Turning a redundant bus depot into new homes

February 10, 2022

Ash Sakula were asked to explore development proposals for converting a bus garage in Newcastle-upon-Tyne into PRS housing.

Our proposals are as follows:

The existing bus depot buildings are demolished, apart from its listed Doric facade and a significant section of the depot’s roof structure extending approximately ten metres back from the Doric facade. This will be supported using recycled elements from the demolition of the remainder of the depot. An attractive glass house will be created which will become a café restaurant. The existing massive glazed timber folding doors will be modified to become fully glazed. They can be opened in summer and the broad pavement in front of them can become an outdoor dining terrace.

The remainder of the site accommodates a PRS development of six buildings ranging from four to eight storeys high, sitting over an undercroft garage.

Immediately behind the restaurant is Building 1. In deference to the listed Doric facade it is symmetrical, rising in steps to a maximum of six storeys, with two lower four storey wings coming forward to create meaningful street corners. A corner shop is located at the busy corner of the site. Building 1 is pierced by two archways enabling the access roads to pass through to the rear of the site.

At the rear, the change in level between the site ground level and the adjoining road is exploited to enable an undercroft car park under most of the site. Above this, around a courtyard podium, are five buildings, Buildings 2 to 6. The buildings are higher to the north and east, lower to the south and west, making best use of the sun, and turning their back to some extent on the inhospitable main road. They vary between five and nine storeys. Their cores extend down into the parking garage, where bin stores are located.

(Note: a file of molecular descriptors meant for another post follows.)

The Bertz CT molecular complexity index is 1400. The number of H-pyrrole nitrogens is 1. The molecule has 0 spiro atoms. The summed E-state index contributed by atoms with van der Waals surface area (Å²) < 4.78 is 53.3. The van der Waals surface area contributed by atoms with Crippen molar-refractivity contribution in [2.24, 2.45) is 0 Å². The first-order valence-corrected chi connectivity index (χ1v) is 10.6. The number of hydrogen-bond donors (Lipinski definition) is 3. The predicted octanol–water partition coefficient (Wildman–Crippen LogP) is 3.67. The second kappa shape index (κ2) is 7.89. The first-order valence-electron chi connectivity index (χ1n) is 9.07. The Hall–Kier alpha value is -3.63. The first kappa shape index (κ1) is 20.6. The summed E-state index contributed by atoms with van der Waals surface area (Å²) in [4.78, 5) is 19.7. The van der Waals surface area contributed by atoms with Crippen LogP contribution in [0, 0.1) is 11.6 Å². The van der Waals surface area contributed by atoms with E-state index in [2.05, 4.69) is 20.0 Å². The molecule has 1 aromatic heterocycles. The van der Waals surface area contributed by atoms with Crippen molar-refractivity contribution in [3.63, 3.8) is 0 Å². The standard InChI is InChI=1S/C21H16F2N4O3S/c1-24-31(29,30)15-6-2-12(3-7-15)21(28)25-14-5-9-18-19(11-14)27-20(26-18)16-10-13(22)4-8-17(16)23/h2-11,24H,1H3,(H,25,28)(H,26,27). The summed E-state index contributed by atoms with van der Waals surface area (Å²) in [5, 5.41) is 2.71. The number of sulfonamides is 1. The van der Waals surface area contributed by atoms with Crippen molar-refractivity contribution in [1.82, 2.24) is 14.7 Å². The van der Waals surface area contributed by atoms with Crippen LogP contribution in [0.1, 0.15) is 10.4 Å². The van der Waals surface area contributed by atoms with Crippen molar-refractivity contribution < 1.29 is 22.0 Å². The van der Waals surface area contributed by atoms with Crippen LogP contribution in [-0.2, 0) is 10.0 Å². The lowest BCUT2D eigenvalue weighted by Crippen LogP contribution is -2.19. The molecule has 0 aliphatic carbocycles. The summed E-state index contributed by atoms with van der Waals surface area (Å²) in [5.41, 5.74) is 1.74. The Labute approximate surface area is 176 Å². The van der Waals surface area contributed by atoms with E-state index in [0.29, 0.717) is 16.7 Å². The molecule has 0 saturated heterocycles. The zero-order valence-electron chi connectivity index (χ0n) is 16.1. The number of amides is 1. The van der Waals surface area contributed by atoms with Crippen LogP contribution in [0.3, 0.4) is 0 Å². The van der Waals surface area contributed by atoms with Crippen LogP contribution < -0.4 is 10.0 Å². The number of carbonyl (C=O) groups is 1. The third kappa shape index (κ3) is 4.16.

At the entrance to the rear courtyard is a Common House, a gathering place for the community.

In total the proposal contains 228 new homes, as well as community space, a café restaurant and a convenience store.

Vehicular and servicing access is by way of two entrances through the Doric portico. The southern entrance accesses all parts of the site, including a 185 space undercroft car park. The other leads to a visitors’ car park.

Materials are locally sourced brick, with aluminium-faced timber-framed high performance windows. Flat roofs are green or brown living roofs. Some are inhabited roofs, serving as residents’ private or communal roof terraces. Pitched roofs are zinc, with PVs on south-facing slopes.

The open areas of the site are sensitively landscaped to provide a playable public realm, with green areas, a dedicated play area, vertical greening, a common house as a gathering place for residents, and raised planters for communal horticulture. Existing trees around the edges of the site are retained. New tree planting provides shade, habitat, reduced heat island effect and greening.

The scheme will be highly sustainable, not least because its design will provide cues for eco-living to its future residents. High levels of insulation, compact planning, low-energy services and carefully considered window design will make homes cool in summer and warm in winter, and will mean lower utility bills and a cooler planet.